1979, we did real harm to the country. and yes, it was overshadowed only by a nuclear meltdown, but it did real lasting and expensive harm to the country. hitting the debt ceiling would be bad. getting close to the debt ceiling is bad, too. are we close enough already to start worrying about the damage? joining us now is senator sheldon whitehouse of rhode island, a member of the senate budget committee. senator whitehouse, thank you so much for being with us. >> very happy to be with you. >> growing up, my dad always told me close only counts in horseshoes and hend grenades. >> this is the hand grenade version of that. >> oh, i was going to ask, does close also count in debt ceilings? are we already in dangerous territory? >> yeah, it absolutely does. there are two consequences of a default from not raising the debt ceiling. one is if you actually don't do it, and then markets and interest rates adjust in probably unimaginably bad ways. but even when you get close, other countries, bankers, people buying treasury securities look around and think this security doesn't seem quite as secure as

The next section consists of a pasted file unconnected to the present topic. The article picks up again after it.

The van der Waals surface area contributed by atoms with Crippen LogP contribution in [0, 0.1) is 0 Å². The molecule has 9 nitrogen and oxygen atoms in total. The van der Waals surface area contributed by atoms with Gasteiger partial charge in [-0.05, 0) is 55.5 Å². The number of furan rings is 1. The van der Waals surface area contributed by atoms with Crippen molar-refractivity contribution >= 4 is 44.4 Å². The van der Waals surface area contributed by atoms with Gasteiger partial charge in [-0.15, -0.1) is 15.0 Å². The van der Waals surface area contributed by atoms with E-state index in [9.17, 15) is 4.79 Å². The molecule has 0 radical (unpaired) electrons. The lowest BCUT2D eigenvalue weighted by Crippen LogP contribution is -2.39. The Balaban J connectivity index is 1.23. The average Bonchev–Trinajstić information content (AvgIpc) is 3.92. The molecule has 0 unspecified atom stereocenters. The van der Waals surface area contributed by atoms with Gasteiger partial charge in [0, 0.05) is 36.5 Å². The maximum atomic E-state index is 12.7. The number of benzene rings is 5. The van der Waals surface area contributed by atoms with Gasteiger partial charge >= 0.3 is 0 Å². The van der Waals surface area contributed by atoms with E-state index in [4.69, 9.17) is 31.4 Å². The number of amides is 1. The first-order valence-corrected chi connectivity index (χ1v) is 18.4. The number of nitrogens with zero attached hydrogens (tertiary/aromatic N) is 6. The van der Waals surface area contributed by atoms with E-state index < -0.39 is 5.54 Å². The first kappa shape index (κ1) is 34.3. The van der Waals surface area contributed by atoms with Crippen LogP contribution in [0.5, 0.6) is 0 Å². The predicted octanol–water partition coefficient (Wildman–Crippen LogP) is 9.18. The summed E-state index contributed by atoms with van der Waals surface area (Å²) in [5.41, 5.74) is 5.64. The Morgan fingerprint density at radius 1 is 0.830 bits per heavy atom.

it used to. i think i'm going to have to charge a little bit more in order to come in and be a buyer. and because we pay the interest, that comes right out of the taxpayers' pocket. so, it's very irresponsible to drive too close to the debt limit and to force all those costs on the taxpayers and to create all that uncertainty in the economic world. >> what is your understanding of the status of discussions right now, both in the senate and also overall towards some sort of resolution? one theory about why the markets are not freaking out too much already is that there's faith that a last-minute deal will be worked out. is that your sense that that's true? >> well, you've heard the tone in the last day or so. harry reid and mitch mcconnell have had nothing but nice things to say about each other. there's been a constant spirit, a tone of optimism.